LONDON (Reuters) - Despite their fearsome reputation, piranhas are wimps that gather in large shoals to protect themselves from predators, scientists said on Monday.
Rather than aggressive killers, research shows piranhas are omnivorous scavengers, eating mainly fish, plants and insects, Anne Magurran of Scotland’s University of St Andrews said.
“Previously it was thought piranhas shoaled as it enabled them to form a cooperative hunting group. However, we have found that it is primarily a defensive behavior,” she said.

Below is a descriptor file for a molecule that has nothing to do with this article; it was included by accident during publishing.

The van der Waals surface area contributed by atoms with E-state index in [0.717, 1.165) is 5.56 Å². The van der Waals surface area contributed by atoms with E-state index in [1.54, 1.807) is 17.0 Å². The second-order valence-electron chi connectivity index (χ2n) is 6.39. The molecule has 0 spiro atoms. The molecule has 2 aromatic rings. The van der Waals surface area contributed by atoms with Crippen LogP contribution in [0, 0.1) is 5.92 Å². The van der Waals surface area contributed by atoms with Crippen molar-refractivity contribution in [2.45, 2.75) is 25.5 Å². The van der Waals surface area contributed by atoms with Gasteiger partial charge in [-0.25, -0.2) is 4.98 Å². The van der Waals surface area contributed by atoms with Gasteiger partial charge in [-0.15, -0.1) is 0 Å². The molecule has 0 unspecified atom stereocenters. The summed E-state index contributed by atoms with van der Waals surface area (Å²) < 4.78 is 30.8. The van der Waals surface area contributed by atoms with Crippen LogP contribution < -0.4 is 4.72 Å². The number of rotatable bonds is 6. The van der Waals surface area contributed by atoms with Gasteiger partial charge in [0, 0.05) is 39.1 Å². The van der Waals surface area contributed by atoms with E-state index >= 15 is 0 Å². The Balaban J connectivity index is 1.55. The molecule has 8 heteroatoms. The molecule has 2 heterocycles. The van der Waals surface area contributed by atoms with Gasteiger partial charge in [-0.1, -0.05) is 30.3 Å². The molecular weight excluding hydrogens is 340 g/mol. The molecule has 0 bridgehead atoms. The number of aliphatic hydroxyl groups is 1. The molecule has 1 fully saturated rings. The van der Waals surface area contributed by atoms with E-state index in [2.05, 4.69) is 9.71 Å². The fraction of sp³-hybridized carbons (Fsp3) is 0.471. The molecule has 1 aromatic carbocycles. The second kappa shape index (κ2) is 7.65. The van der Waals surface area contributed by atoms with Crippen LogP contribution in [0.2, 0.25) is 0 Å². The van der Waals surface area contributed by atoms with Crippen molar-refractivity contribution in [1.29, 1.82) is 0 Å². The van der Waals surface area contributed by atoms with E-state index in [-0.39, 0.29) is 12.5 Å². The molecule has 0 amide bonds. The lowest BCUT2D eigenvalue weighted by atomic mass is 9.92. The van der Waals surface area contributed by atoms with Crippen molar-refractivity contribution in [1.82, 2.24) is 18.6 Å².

Piranhas face constant attack from predators including river dolphins, caiman -- a relative of the crocodile -- and bigger fish, such as the giant piracucu.
“Their cautious behavior is crucial to avoid being eaten,” Magurran said.
Her work with the Mamiraua Institute in Brazil shows how shoal sizes increase in relation to predation risk, especially when water levels in the Amazon basin are low, giving piranhas less room to escape attack.
The research is featured at the Royal Society’s summer science exhibition in London.
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